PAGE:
We will not be shamed and disrespected. Our glory is our dignity and humanity. Our shame is the refusal to stand in solidarity with the Haitian masses and illiterate peasants and our reluctance to affirm unapologetically our common values and shared history of suffering and humiliation. Our shame is also our cowardness to resist the oppressors of our people and to say no to alienation, elitism, and disengagement.

Pre-order my new book: “Thinking in Public”

This is perhaps the most important book I have written on Haitian intellectual history and Black Radical Tradition. It is the sequel of “From Toussaint to Price-Mars: Rhetoric, Race, and Religion in Haitian Thought.”
 
The third volume in the Haitian intellectual tradition series is on Jean-Bertrand Aristide, which I have entitled “Aristide: A Theological and Political Introduction to His Life and Thought” (under contract with Fortress Press, 2018). The fourth volume is a single-authored book on Jean Price-Mars (under contract with Wpft and Stock Publishers, 2018). Finally, the last volume in the series will be on Joseph Antenor Firmin.
To read my critical analysis and reflections on these thinkers, I invite you to read the following published peer-reviewed articles:
a) On Roumain
b) On Aristide
c) on Price-Mars
“The Religious Philosophy of Jean Price-Mars”, Journal of Black Studies 43(6) 620–645
d) On Firmin
“Anténor Firmin, the ‘Egyptian Question’ and Afrocentric Imagination,The Journal of Pan African Studies 7:2 (October 2014):1-53

The Missing Black Girls and Women in America!

It is not the sole responsibility of black feminists and black people to demand what has happened to the black girls and women who are missing in Washington D.C. and our country. We are all accountable to keep our girls and women safe and alive. Let’s not racialize and genderize life because of political correctness and racial, gender, or ethnic affiliation. To put it another way, we should never divide and categorize human life on the basis of race and gender distinctions.

The life of black girls and women have value and human dignity, as much as the life of women in other races do. The struggle for safeguarding or protecting life is and should be a human concern and national campaign.

Edwidge Danticat at IRSC on Monday, March 27 @ 1:00 PM

Edwidge Danticat at IRSC on Monday, March 27 @ 1:00 PM

Special Invitation (In English and Kreyol) from Dr. Celucien L. Joseph (“Docteur Lou”), Professor of English and Literature at Indian River State College, to the Public lecture by the award winning short story and novelist Edwidge Danticat

When: Monday, March 27 @ 1:00 PM
Room: V 110
Where: Indian River State College (Fort Pierce, Florida) #IRSC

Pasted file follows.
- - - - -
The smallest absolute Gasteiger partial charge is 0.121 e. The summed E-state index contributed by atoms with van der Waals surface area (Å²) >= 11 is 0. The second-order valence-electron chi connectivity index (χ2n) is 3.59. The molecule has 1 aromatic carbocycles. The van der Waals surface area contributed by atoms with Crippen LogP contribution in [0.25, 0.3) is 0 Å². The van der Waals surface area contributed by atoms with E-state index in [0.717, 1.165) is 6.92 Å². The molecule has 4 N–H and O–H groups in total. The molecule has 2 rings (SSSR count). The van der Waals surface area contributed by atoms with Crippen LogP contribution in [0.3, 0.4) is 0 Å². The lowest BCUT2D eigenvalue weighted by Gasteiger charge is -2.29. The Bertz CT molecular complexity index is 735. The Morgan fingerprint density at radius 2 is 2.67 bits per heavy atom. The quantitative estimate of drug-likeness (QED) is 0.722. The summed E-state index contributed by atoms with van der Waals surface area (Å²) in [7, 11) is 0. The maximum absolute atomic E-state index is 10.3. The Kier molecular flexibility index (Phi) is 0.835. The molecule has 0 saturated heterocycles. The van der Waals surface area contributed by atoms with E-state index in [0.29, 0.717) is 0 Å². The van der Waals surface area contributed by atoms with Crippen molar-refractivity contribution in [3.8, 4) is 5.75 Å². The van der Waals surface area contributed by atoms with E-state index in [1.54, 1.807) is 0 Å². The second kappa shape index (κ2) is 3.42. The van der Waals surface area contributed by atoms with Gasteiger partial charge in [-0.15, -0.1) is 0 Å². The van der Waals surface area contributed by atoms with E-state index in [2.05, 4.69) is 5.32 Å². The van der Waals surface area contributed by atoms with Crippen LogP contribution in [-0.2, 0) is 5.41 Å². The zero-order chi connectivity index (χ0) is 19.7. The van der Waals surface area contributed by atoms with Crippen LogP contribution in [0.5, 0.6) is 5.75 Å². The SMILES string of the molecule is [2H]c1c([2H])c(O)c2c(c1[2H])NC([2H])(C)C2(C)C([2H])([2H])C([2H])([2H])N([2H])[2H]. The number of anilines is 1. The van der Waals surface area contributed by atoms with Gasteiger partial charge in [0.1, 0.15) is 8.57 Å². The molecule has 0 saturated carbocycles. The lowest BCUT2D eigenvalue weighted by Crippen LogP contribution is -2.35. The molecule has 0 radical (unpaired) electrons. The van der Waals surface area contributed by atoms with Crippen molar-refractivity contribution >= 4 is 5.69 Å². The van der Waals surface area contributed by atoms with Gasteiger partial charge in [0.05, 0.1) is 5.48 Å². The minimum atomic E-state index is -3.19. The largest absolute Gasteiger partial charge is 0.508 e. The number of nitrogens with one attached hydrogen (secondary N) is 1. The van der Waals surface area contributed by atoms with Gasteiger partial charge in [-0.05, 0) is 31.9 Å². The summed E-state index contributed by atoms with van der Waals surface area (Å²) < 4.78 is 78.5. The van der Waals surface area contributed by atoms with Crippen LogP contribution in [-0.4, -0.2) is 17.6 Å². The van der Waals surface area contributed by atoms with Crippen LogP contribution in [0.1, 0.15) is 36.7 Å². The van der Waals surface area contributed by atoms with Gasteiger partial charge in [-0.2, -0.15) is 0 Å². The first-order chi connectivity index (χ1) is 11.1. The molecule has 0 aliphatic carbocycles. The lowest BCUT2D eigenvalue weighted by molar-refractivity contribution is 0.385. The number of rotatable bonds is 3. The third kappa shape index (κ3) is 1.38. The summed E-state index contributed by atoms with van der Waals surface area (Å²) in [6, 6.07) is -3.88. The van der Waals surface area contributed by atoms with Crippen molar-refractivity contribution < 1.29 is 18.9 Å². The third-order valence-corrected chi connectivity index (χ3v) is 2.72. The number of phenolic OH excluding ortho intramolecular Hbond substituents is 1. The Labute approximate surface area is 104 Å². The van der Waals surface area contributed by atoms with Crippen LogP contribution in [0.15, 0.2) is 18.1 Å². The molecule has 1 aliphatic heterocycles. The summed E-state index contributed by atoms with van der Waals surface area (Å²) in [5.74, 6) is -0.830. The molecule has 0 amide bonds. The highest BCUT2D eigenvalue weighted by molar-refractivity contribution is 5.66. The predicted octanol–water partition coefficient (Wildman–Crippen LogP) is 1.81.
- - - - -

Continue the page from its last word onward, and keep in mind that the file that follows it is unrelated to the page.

#EDWIDGEDANTICATATIRSC
#BIGREAD
#IRSCREADSDANTICAT
#BROTHERIMDYING

Look forward to seeing you all next week!

Thank you

Docteur Lou

Vodou is not a Country, and Haiti is not a Religion: A Response to Reza Aslan and Others!

“Vodou is Haiti. Haiti is Vodou”–Reza Aslan

Vodou is not a Country, and Haiti is not a Religion: A Response to Reza Aslan and Others!

In his spiritual adventure series, sponsored by CNN, religious scholar Reza Aslan undertakes a series of ethnographic research based on his visits in various countries and interviews with religious adherents and religious leaders of different religious traditions. In his visit to Haiti, he visited some of the most sacred spaces of the Vodou religion such as the sacred waterfall Saut-d’Eau, a popular site for Vodou pilgrimage.  In Haiti, he interviewed Evangelical leaders of Protestant Christianity and Hougan and mambo of the Vodou religion to gain various perspectives of Haiti’s popular religion. Aslan’s underlying objective is to shed better understanding of the Vodou religion that has often been misrepresented as evil, paganism, cannibalism, sorcery, witchcraft, etc. in the writings of American and European missionaries and writers. Aslan is also interested in challenging those distortions of Vodou and resituate Vodou in its rightful place as a legitimate religion like any other religions of the world. In the conclusion of his documentary on Vodou, Professor Reza Aslan seems to rearticulate a commonly-held misconception about Haiti, a nation, and Vodou, a religious system, when he declares “Vodou is Haiti. Haiti is Vodou.”

It is like saying Christianity is America. America is Christianity. This is a false dichotomy that does not represent the religious and experience and diversity of the Haitian people.  Haiti is not a religion. Haiti is a country. Vodou is not a country, but a religion among other religious traditions practiced in Haiti. In fact, the ancestral faith of the Haitian people is not monolithic. It is African traditional religion (i.e. Vodoun), Christianity, and Islam. In the remaining part of this short analysis, I would like to communicate a few ideas about three important issues that are intertwined and closely related to each other: religion, religious affiliation, and the construction of self and collective national identity based on certain religious tradition or system. The emphasis of this brief reflection will be on Haitian Vodou and Haitian (national) identity. Here are my 13 propositions:

  1. Religious experience could be both personal and collective.
  1. Religious piety is not spirituality.
  1. Religious affiliation is a choice–at least in most Western societies and nation-states. (I understand it may not be a personal choice in certain countries where religious freedom is limited or not prized!) It is also observed that some countries in the Middle East, for example, have adopted a state religion such as Islam.
  1. While a person may be born into a particular religious tradition or system–such as Haitian Vodou, Christianity, Judaism, Taoism, Hinduism, Buddhism, Islam, etc.–genuine religious affiliation, however, should be a personal choice of the individual.

As we say in Kreyol, “Yo pa achte Lwa” (“One cannot buy a Lwa/Spirit) (Nonetheless, I do understand that Vodou is also a family religion, and the religious heritage can be passed on from one generation to the next. However, that in itself does not qualify a family member to automatically become a Vodouizan, a Hougan or Mambo. Allow me to share a personal example: my grandmother from my mother’s side was a mambo (Vodou priestess), and my grandfather from my mother’s side served many lwa, even married to several of them (Spiritual marriage in Vodou). Nonetheless, my mother never practiced Vodou nor has she inherited the tradition or passed it on to her children. My father’s parents (my grandparents) were not Vodou practitioners). From this vantage point, religious affiliation is certainly not an entitlement.